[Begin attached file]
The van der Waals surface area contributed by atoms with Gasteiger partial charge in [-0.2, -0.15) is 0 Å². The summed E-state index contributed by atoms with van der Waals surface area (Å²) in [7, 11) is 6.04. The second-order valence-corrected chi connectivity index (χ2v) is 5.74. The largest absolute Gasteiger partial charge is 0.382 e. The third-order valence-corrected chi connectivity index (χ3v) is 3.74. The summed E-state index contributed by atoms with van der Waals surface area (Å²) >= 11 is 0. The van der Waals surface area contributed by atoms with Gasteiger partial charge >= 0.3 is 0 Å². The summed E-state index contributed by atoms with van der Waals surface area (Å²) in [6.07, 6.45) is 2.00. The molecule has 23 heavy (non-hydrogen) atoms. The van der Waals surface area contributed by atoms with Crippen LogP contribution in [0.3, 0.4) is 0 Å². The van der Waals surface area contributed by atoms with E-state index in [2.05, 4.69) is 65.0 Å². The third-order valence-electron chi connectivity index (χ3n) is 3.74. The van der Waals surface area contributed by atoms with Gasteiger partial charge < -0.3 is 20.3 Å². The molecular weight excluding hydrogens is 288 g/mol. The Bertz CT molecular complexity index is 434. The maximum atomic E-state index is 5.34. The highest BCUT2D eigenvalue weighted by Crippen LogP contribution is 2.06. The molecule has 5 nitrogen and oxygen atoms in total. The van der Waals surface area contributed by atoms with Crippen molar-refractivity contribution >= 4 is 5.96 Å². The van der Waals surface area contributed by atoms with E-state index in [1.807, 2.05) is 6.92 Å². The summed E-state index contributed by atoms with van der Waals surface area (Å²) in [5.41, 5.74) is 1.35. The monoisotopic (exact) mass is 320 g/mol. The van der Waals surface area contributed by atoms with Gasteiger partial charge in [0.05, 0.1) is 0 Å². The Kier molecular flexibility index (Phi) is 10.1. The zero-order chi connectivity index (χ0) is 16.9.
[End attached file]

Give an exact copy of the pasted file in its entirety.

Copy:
The van der Waals surface area contributed by atoms with Gasteiger partial charge in [-0.2, -0.15) is 0 Å². The summed E-state index contributed by atoms with van der Waals surface area (Å²) in [7, 11) is 6.04. The second-order valence-corrected chi connectivity index (χ2v) is 5.74. The largest absolute Gasteiger partial charge is 0.382 e. The third-order valence-corrected chi connectivity index (χ3v) is 3.74. The summed E-state index contributed by atoms with van der Waals surface area (Å²) >= 11 is 0. The van der Waals surface area contributed by atoms with Gasteiger partial charge >= 0.3 is 0 Å². The summed E-state index contributed by atoms with van der Waals surface area (Å²) in [6.07, 6.45) is 2.00. The molecule has 23 heavy (non-hydrogen) atoms. The van der Waals surface area contributed by atoms with Crippen LogP contribution in [0.3, 0.4) is 0 Å². The van der Waals surface area contributed by atoms with E-state index in [2.05, 4.69) is 65.0 Å². The third-order valence-electron chi connectivity index (χ3n) is 3.74. The van der Waals surface area contributed by atoms with Gasteiger partial charge < -0.3 is 20.3 Å². The molecular weight excluding hydrogens is 288 g/mol. The Bertz CT molecular complexity index is 434. The maximum atomic E-state index is 5.34. The highest BCUT2D eigenvalue weighted by Crippen LogP contribution is 2.06. The molecule has 5 nitrogen and oxygen atoms in total. The van der Waals surface area contributed by atoms with Crippen molar-refractivity contribution >= 4 is 5.96 Å². The van der Waals surface area contributed by atoms with E-state index in [1.807, 2.05) is 6.92 Å². The summed E-state index contributed by atoms with van der Waals surface area (Å²) in [5.41, 5.74) is 1.35. The monoisotopic (exact) mass is 320 g/mol. The van der Waals surface area contributed by atoms with Gasteiger partial charge in [0.05, 0.1) is 0 Å². The Kier molecular flexibility index (Phi) is 10.1. The zero-order chi connectivity index (χ0) is 16.9.